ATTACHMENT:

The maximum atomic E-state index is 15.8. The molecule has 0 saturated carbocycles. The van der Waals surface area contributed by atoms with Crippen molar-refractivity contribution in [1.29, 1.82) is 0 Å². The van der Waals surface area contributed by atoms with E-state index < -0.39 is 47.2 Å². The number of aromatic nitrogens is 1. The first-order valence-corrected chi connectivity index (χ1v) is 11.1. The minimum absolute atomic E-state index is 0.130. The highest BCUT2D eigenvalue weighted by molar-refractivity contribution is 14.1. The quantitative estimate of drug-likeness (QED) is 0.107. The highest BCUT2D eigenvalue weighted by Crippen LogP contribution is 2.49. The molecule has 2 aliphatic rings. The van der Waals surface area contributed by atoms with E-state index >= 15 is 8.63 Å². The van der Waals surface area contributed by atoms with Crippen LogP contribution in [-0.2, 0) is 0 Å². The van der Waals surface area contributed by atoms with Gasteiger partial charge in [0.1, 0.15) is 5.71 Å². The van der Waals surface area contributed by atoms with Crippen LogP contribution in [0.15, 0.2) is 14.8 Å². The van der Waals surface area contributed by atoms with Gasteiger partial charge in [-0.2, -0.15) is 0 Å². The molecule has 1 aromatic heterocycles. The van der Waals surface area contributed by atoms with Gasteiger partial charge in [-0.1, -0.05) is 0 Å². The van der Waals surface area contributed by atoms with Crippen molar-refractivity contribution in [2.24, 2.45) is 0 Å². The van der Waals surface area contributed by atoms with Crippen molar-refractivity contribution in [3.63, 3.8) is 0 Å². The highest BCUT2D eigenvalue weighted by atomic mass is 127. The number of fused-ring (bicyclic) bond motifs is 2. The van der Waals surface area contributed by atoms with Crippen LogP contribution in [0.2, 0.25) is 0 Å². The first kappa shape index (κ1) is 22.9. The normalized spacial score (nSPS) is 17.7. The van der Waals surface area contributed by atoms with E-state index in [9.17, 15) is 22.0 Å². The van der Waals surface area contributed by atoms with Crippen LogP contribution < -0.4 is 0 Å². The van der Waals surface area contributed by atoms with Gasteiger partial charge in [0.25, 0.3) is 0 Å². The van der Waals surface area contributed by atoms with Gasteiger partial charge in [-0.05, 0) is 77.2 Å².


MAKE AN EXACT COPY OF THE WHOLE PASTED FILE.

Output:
The maximum atomic E-state index is 15.8. The molecule has 0 saturated carbocycles. The van der Waals surface area contributed by atoms with Crippen molar-refractivity contribution in [1.29, 1.82) is 0 Å². The van der Waals surface area contributed by atoms with E-state index < -0.39 is 47.2 Å². The number of aromatic nitrogens is 1. The first-order valence-corrected chi connectivity index (χ1v) is 11.1. The minimum absolute atomic E-state index is 0.130. The highest BCUT2D eigenvalue weighted by molar-refractivity contribution is 14.1. The quantitative estimate of drug-likeness (QED) is 0.107. The highest BCUT2D eigenvalue weighted by Crippen LogP contribution is 2.49. The molecule has 2 aliphatic rings. The van der Waals surface area contributed by atoms with E-state index >= 15 is 8.63 Å². The van der Waals surface area contributed by atoms with Crippen LogP contribution in [-0.2, 0) is 0 Å². The van der Waals surface area contributed by atoms with Gasteiger partial charge in [0.1, 0.15) is 5.71 Å². The van der Waals surface area contributed by atoms with Crippen LogP contribution in [0.15, 0.2) is 14.8 Å². The van der Waals surface area contributed by atoms with Gasteiger partial charge in [-0.2, -0.15) is 0 Å². The molecule has 1 aromatic heterocycles. The van der Waals surface area contributed by atoms with Gasteiger partial charge in [-0.1, -0.05) is 0 Å². The van der Waals surface area contributed by atoms with Crippen molar-refractivity contribution in [2.24, 2.45) is 0 Å². The van der Waals surface area contributed by atoms with Crippen molar-refractivity contribution in [3.63, 3.8) is 0 Å². The highest BCUT2D eigenvalue weighted by atomic mass is 127. The number of fused-ring (bicyclic) bond motifs is 2. The van der Waals surface area contributed by atoms with Crippen LogP contribution in [0.2, 0.25) is 0 Å². The first kappa shape index (κ1) is 22.9. The normalized spacial score (nSPS) is 17.7. The van der Waals surface area contributed by atoms with E-state index in [9.17, 15) is 22.0 Å². The van der Waals surface area contributed by atoms with Crippen LogP contribution < -0.4 is 0 Å². The van der Waals surface area contributed by atoms with Gasteiger partial charge in [0.25, 0.3) is 0 Å². The van der Waals surface area contributed by atoms with Gasteiger partial charge in [-0.05, 0) is 77.2 Å².